Cabo de Hornos Biosphere Reserve, Chile

Cabo de Hornos Biosphere Reserve, Chile

Sun, 04/23/2017 - 21:51
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Cabo de Hornos Biosphere Reserve, the first nominated in Chile in more than 20 years, is located in the extreme south of the American continent, comprising marine areas, islands and forested coast. It includes an extensive and remote area of temperate forests, the sub-antarctic or sub-polar forests of Magellanic Chile, that recently have been identified as one of the 37 most pristine ecoregions in the world.

The core areas are constituted of the Cabo de Hornos National Park and Alberto de Agostini National Park, which in spite of their proximity, are not interconnected. The biosphere reserve will contribute to initiate scientific education, research and conservation programs in both national parks and establish a biological corridor between them. 

This ecoregion corresponds to one of the unique areas where non-fragmented or altered temperate forests are conserved. The Archipelago of Cabo de Hornos is one of the few insular groups that remain free of human impact.

The mosaic of terrestrial ecosystems includes evergreen broadleaf forests, deciduous forests, alpine habitats with formations of cushion plants and lichens, a complex of tundra formations ranging from Juncaceae wetlands to Sphagnum peat bogs, glaciers and snowdrifts, and a series of freshwater ecosystems.

These ecosystems are located in an insular system, in the middle of an intricate system of fjords, channels, estuaries and bays. In this regional heterogeneity several types of intertidal systems are distinguished with extensive meadows and belts of brown seaweed (Macrocystis pyrifera).

Recent analysis has shown that the sub-antarctic ecoregion of Magellanic Chile includes the greatest diversity of non-vascular floral species in Chile, and constitutes a hotspot of bryophyte diversity. 

The region to the south of 50°S also represents a hotspot of invertebrate and marine mammal diversity, with cetaceans such as the Peale's dolphin (Lagenorhynchus australis) and black dolphin (Cephalorhynchus eutropia), and occasional visits by killer whales (Orcinus orca) and antarctic minke whales (Balaenoptera bonaerensis). The presence of penguins are remarkable, principally the Magellanic penguin (Spheniscus magellanicus) and the rockhopper penguin (Eudyptes crestatus). 

Cabo de Hornos Biosphere Reserve represents the southernmost territory in the world with pre-Columbian populations, since the territory corresponds to the ancestral territory of the Yagán people. Some 2.200 people live in the transition area with a concentration in Puerto Williams.

The resident civil population mainly includes the indigenous community of Yagán descending from the first colonists. The main economic activities are artisanal fishery, public services, diverse small-scale commercial activities and some cattle raising.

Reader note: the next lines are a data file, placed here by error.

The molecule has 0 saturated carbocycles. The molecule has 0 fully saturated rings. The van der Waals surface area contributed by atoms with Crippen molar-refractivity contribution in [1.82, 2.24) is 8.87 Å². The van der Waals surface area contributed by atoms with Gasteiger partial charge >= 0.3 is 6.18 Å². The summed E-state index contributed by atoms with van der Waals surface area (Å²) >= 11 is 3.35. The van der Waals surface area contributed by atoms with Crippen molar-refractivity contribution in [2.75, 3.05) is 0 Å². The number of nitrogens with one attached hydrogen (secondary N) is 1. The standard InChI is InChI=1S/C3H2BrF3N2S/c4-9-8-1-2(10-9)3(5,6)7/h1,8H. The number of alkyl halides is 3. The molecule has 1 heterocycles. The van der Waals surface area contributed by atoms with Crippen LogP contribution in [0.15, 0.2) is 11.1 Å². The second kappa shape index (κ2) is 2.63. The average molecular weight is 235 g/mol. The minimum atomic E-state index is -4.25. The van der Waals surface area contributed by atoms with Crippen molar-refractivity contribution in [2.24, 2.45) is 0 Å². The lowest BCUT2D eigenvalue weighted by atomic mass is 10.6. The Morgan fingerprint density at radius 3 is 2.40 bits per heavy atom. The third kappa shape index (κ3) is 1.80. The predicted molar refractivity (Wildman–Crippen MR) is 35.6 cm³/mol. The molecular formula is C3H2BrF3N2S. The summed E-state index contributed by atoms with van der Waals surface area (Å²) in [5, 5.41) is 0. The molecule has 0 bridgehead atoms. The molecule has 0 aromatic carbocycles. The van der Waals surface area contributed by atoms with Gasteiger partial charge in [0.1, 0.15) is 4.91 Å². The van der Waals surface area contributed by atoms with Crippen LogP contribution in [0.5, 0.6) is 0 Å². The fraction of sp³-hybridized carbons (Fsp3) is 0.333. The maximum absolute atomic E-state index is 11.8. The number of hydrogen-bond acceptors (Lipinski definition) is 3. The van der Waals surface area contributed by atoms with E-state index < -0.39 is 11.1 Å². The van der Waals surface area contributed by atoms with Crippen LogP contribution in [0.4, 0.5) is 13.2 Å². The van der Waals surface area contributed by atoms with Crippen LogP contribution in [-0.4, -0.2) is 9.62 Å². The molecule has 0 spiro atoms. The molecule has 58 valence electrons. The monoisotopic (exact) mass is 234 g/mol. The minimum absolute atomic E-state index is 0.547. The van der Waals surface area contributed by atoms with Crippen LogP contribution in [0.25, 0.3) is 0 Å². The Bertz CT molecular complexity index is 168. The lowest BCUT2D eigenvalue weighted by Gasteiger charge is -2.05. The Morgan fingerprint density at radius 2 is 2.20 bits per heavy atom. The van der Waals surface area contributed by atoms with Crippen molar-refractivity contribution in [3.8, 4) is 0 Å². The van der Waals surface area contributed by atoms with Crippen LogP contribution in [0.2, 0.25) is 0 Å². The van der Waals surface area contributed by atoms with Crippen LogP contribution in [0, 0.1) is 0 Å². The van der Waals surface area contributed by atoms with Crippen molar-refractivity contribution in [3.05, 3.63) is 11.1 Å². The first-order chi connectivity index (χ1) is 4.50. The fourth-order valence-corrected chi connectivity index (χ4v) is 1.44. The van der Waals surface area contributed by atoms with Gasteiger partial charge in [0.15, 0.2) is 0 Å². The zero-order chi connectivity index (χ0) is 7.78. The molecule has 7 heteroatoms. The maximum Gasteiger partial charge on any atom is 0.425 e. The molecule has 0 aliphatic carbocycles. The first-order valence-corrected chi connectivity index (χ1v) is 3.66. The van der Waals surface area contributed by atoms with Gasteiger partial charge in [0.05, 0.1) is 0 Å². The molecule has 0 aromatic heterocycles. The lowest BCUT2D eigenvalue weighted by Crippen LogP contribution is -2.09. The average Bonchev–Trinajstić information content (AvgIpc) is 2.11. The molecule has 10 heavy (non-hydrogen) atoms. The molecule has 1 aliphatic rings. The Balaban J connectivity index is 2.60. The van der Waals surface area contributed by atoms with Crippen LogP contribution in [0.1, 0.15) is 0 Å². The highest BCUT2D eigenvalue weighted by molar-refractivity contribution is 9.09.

The Yagán people constitute a nomad culture that has inhabited the southern end of the American continent at 56°S. They live in the coastal sectors, navigating the channels of Cabo de Hornos and the sub-antarctic archipelago region to the south of the Tierra del Fuego. Today it is the most threatened of the Chilean indigenous cultures.

The Cabo de Hornos Biosphere Reserve supports economic and human development through an 'alliance between science and tourism to promote sustainable development'. It also provides advice to stimulate the sustainable use of marine and silvoagricultural natural resources on which the extractive and productive activities are based that constitute the base of the local economy.

Read more at UNESCO


Cabo de Hornos Biosphere Reserve is part of the Magallanes Sub-Polar (or Sub-Antarctic) Evergreen Rainforest, with a mosaic of contrasting ecosystems and unique and singular characteristics on a world level.

This biosphere reserve is part of the Magallanes Sub-Polar (or Sub-Antarctic) Evergreen Rainforest, with a mosaic of contrasting ecosystems and unique and singular characteristics on a world level.

The most representative type of ecosystems are: Magallanes sub-Polar Evergreen Rainforests, sub-Antarctic Antarctic Beech (Nothofagus Antarctica) forests, Deciduous Lenga Beech forests, MixedLenga Beech and Magallanes Nothofagus dombeyi forests.

Ecological characteristics include high Andean habitats and Magallanes tundra complex. The marine ecosystems contain a mosaic of coastal and marine areas representative of the Sub-Antarctic region, favoring its biodiversity. The Sub-Antarctic eco-region includes a very great diversity of Chilean non-vascular flora and is a hotspot for bryophyte diversity on a world level, with over three hundred hepatic species and over 450 species of moss. These 750 bryophyte species represent over 5% of the bryophytes known all over the world. 

Read more at UNESCO